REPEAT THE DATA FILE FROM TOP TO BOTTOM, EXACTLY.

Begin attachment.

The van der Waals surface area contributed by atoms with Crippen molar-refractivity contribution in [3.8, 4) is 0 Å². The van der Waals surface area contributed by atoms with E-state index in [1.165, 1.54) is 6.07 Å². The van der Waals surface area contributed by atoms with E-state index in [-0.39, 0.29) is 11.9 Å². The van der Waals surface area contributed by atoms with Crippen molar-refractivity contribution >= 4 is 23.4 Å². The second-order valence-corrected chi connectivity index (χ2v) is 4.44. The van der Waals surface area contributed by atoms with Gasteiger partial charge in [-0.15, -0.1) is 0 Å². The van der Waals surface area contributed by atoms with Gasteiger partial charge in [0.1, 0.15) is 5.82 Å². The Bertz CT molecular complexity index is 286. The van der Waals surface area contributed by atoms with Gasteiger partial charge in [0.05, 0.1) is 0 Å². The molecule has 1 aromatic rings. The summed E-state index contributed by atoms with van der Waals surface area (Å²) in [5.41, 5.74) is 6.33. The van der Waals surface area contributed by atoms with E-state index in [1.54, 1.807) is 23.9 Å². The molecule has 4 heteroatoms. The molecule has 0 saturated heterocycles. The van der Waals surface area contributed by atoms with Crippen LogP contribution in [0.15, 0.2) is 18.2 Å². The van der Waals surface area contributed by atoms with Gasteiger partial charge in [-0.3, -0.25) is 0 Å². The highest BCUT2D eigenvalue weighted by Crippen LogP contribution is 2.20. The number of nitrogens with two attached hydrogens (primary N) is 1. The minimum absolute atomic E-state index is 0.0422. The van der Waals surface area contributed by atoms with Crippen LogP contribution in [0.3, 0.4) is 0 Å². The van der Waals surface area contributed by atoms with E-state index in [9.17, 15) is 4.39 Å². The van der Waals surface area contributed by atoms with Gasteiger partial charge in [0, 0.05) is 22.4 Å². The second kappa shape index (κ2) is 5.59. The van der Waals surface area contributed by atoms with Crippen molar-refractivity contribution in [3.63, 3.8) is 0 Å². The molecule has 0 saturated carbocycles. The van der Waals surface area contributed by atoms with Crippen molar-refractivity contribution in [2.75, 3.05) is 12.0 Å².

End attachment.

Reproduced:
The van der Waals surface area contributed by atoms with Crippen molar-refractivity contribution in [3.8, 4) is 0 Å². The van der Waals surface area contributed by atoms with E-state index in [1.165, 1.54) is 6.07 Å². The van der Waals surface area contributed by atoms with E-state index in [-0.39, 0.29) is 11.9 Å². The van der Waals surface area contributed by atoms with Crippen molar-refractivity contribution >= 4 is 23.4 Å². The second-order valence-corrected chi connectivity index (χ2v) is 4.44. The van der Waals surface area contributed by atoms with Gasteiger partial charge in [-0.15, -0.1) is 0 Å². The van der Waals surface area contributed by atoms with Gasteiger partial charge in [0.1, 0.15) is 5.82 Å². The Bertz CT molecular complexity index is 286. The van der Waals surface area contributed by atoms with Gasteiger partial charge in [0.05, 0.1) is 0 Å². The molecule has 1 aromatic rings. The summed E-state index contributed by atoms with van der Waals surface area (Å²) in [5.41, 5.74) is 6.33. The van der Waals surface area contributed by atoms with E-state index in [1.54, 1.807) is 23.9 Å². The molecule has 4 heteroatoms. The molecule has 0 saturated heterocycles. The van der Waals surface area contributed by atoms with Crippen LogP contribution in [0.15, 0.2) is 18.2 Å². The van der Waals surface area contributed by atoms with Gasteiger partial charge in [-0.3, -0.25) is 0 Å². The highest BCUT2D eigenvalue weighted by Crippen LogP contribution is 2.20. The number of nitrogens with two attached hydrogens (primary N) is 1. The minimum absolute atomic E-state index is 0.0422. The van der Waals surface area contributed by atoms with Crippen LogP contribution in [0.3, 0.4) is 0 Å². The van der Waals surface area contributed by atoms with E-state index in [9.17, 15) is 4.39 Å². The van der Waals surface area contributed by atoms with Gasteiger partial charge in [0, 0.05) is 22.4 Å². The second kappa shape index (κ2) is 5.59. The van der Waals surface area contributed by atoms with Crippen molar-refractivity contribution in [3.63, 3.8) is 0 Å². The molecule has 0 saturated carbocycles. The van der Waals surface area contributed by atoms with Crippen molar-refractivity contribution in [2.75, 3.05) is 12.0 Å².